The season is officially here! As winter draws to a close and the days begin to warm up, many in Japan find themselves seeking a spot to stroll or spread a picnic rug under ethereal clouds of fragile pale pink cherry blossoms. The annual “Sakura” spectacle lasts less than two weeks in most regions, and some enthusiasts find themselves hitting the road in search of scenic spots to enjoy the ephemeral flowers.
Meanwhile, the folks at Rakuten Mobile have been busy expanding their cellular network to connect more subscribers from all around Japan. To celebrate the coming of spring, the team listed up a few celebrated spots to recommend for your 2022 viewing enjoyment.
Hitome Senbonzakura, Miyagi
The name Hitome Senbonzakura – literally a thousand sakura at a glance – doesn’t disappoint: Lining the banks of the Shiroishi River in Miyagi Prefecture are over 1,000 cherry blossom trees painting a beautiful contrast against the springtime snowline of the Zao Mountains.
Goryokaku Park, Hokkaido
The cooler climate of Japan’s northern island of Hokkaido means its cherry blossoms are some of the last in the country to appear. Goryokaku (meaning five-point) Park is the jewel of the city of Hakodate, and is home to around 1,600 sakura trees which blossom from late April to mid-May.
Mitsuike Park, Kanagawa
A short drive south from Tokyo, Mitsuike Park is home to 78 different varieties of cherry blossom. This diversity allows for a prolonged sakura-viewing season, with some trees blooming as early as mid-February.
Many who have traveled Japan will be familiar with UNESCO World Heritage site Kiyomizu-dera, whose stage extends dramatically from Mt. Higashiyama to overlook Kyoto from the east. Those lucky enough to take to the temple’s balcony during late March or early April will find themselves greeted by a grand audience of cherry blossoms spreading out before them.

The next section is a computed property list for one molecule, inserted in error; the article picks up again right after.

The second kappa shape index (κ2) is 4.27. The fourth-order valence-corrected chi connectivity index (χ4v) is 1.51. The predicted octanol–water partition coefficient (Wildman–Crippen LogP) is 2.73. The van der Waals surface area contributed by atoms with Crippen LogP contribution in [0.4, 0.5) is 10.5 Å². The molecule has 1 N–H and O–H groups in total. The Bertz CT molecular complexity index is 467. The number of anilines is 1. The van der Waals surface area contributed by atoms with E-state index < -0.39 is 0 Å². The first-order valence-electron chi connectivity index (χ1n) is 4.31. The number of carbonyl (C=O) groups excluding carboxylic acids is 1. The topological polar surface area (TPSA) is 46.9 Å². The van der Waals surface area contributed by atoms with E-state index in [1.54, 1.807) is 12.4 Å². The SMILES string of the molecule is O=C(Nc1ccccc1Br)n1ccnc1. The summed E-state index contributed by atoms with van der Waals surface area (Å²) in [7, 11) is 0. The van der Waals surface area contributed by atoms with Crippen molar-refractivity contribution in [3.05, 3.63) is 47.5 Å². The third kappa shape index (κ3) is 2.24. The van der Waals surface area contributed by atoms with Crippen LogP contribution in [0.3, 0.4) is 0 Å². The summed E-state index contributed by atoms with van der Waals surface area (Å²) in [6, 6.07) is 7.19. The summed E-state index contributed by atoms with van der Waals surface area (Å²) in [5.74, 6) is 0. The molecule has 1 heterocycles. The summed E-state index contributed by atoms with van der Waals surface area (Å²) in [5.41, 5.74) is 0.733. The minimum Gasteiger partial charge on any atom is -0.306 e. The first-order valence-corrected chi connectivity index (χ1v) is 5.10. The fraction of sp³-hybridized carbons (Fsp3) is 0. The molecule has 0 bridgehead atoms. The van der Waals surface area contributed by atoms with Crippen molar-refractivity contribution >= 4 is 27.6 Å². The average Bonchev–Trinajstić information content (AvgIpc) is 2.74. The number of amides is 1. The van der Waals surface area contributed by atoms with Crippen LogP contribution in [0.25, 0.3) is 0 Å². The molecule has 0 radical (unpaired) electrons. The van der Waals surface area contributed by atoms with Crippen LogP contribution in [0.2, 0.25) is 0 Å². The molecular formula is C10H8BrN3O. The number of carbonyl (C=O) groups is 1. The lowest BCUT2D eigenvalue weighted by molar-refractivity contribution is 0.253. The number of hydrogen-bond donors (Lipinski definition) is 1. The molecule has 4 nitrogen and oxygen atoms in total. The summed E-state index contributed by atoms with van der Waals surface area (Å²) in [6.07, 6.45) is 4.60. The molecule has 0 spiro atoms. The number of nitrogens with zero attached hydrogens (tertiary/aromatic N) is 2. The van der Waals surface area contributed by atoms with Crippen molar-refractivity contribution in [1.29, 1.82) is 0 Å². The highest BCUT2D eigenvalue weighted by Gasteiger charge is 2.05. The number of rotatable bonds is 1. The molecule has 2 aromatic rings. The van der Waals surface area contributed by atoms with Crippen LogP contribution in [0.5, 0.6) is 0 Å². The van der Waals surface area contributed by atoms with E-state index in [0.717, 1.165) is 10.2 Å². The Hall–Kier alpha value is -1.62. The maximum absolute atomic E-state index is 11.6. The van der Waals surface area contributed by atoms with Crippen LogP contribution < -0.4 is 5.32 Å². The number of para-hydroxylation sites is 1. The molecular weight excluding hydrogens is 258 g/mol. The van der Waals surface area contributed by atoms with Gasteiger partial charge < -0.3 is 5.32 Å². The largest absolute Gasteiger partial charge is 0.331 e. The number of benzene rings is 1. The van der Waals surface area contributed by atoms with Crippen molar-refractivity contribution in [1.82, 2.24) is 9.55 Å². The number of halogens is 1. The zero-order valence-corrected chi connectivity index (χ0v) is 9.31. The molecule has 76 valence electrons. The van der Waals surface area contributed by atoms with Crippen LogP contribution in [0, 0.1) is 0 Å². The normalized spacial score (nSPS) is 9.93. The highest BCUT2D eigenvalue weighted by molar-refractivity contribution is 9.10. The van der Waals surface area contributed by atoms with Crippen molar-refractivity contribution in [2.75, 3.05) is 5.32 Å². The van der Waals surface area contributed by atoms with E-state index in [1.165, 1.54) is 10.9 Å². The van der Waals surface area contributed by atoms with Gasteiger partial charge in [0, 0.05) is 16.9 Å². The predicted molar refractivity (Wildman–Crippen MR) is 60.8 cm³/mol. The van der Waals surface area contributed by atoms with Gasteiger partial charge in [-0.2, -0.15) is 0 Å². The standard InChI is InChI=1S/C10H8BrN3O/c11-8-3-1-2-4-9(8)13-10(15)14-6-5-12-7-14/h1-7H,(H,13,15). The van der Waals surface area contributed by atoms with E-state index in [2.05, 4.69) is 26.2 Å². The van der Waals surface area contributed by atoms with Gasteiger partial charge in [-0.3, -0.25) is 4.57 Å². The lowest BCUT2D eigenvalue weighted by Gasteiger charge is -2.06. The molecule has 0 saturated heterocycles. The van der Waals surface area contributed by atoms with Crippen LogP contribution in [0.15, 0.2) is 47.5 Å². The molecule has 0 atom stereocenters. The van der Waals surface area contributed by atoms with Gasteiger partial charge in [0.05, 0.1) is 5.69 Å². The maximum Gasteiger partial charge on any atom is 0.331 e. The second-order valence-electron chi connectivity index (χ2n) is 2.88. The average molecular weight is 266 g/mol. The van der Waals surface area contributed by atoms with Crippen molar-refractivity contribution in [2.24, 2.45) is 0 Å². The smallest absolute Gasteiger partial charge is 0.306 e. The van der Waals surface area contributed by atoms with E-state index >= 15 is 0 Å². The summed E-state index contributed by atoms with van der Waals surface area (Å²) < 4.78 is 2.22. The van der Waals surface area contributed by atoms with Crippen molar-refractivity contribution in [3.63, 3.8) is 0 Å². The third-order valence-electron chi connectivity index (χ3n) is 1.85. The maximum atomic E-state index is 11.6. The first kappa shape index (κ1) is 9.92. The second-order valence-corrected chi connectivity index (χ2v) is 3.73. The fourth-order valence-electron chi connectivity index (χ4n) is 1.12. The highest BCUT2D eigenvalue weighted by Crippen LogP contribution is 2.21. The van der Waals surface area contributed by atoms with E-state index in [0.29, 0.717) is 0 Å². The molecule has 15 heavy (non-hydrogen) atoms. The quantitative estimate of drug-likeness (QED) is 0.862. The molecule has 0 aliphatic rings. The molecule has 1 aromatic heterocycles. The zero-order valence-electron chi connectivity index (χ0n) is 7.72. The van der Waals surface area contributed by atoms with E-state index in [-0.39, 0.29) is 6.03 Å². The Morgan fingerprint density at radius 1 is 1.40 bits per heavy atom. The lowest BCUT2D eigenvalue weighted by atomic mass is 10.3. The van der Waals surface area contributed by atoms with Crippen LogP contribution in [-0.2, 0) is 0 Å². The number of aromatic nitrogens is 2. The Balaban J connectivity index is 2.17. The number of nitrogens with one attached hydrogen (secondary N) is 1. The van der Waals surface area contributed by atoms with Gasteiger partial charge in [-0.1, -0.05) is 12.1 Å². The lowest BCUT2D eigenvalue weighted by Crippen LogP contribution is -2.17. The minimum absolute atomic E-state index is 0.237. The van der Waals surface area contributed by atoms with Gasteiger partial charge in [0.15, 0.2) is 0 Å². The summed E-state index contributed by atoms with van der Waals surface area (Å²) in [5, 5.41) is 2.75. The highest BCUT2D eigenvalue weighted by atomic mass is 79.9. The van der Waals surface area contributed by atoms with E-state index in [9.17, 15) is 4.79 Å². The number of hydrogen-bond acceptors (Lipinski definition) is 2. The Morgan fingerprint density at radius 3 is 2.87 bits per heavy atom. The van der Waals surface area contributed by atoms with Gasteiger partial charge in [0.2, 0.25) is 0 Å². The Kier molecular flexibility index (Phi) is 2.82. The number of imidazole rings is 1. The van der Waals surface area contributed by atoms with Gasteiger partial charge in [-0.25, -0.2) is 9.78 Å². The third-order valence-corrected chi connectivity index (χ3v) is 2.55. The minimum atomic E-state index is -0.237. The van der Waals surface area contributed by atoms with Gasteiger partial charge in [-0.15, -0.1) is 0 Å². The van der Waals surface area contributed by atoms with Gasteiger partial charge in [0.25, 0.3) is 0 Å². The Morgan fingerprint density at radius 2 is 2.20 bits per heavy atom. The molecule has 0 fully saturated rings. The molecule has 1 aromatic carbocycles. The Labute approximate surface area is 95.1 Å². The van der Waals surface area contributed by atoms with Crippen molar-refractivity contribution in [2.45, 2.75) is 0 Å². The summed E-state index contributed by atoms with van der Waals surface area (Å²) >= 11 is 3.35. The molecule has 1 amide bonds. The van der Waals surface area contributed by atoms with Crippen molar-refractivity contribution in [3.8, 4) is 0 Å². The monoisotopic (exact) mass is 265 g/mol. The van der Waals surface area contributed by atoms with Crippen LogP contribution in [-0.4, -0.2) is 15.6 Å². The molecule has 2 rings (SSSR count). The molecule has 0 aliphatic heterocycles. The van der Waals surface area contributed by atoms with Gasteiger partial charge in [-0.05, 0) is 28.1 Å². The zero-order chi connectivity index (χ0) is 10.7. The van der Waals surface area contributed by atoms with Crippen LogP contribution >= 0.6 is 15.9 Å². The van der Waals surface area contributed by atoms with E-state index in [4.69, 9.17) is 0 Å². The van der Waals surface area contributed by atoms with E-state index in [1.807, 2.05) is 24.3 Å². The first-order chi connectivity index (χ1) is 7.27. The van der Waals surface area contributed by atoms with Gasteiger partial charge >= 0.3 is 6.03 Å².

The town of Kawazu was lucky enough to have its name attached to its very own variety of cherry blossom: The early-blooming Kawazu Sakura was discovered in 1955. Flocks of eager sakura aficionados visit Kawazu during February and March to experience the trees’ characteristically deep pink blossoms fluttering about the town.
Usuzumi Park, Gifu
The centerpiece of Usuzumi Park in central Japan is the majestic 1,500-year-old Usuzumi Sakura. One of Japan’s ‘Three Great Cherry Trees,’ the ancient sakura has been named a national treasure. Its name – the pale ink sakura – comes from the inky color its petals take on before they fall to the earth.
Asahi Funakawa Spring Quartet, Toyama
As the name suggests, the area around Funakawa River in Toyama Prefecture boasts more than just 1.2km of uninterrupted cherry blossom trees on each of its banks. Fields of early-flowering tulips and nanohana flowers spread across the land, framed by the majestic Northern Alps. Four for the price of one!
Tokiwa Park, Yamaguchi
Home to some 3,500 cherry blossom trees, the expansive Tokiwa Park in western Japan is all a picnic-lover could ever dream of. From late March to early April, visitors can enjoy a vast sakura paradise here – and say hello to the park’s famous great white pelicans.
The Philosopher’s Walk, Kyoto
Named after two 20th century Japanese philosophers who once frequented it, the Philosopher’s Walk is a 2km path stretching south from Kyoto’s Silver Pavilion along the Lake Biwa Canal to Kumano Nyakuoji Shrine. For much of the month of April, the 400 cherry blossoms lining the path transform into a pale pink tunnel—the perfect environment for those philosophical ponderings of early spring.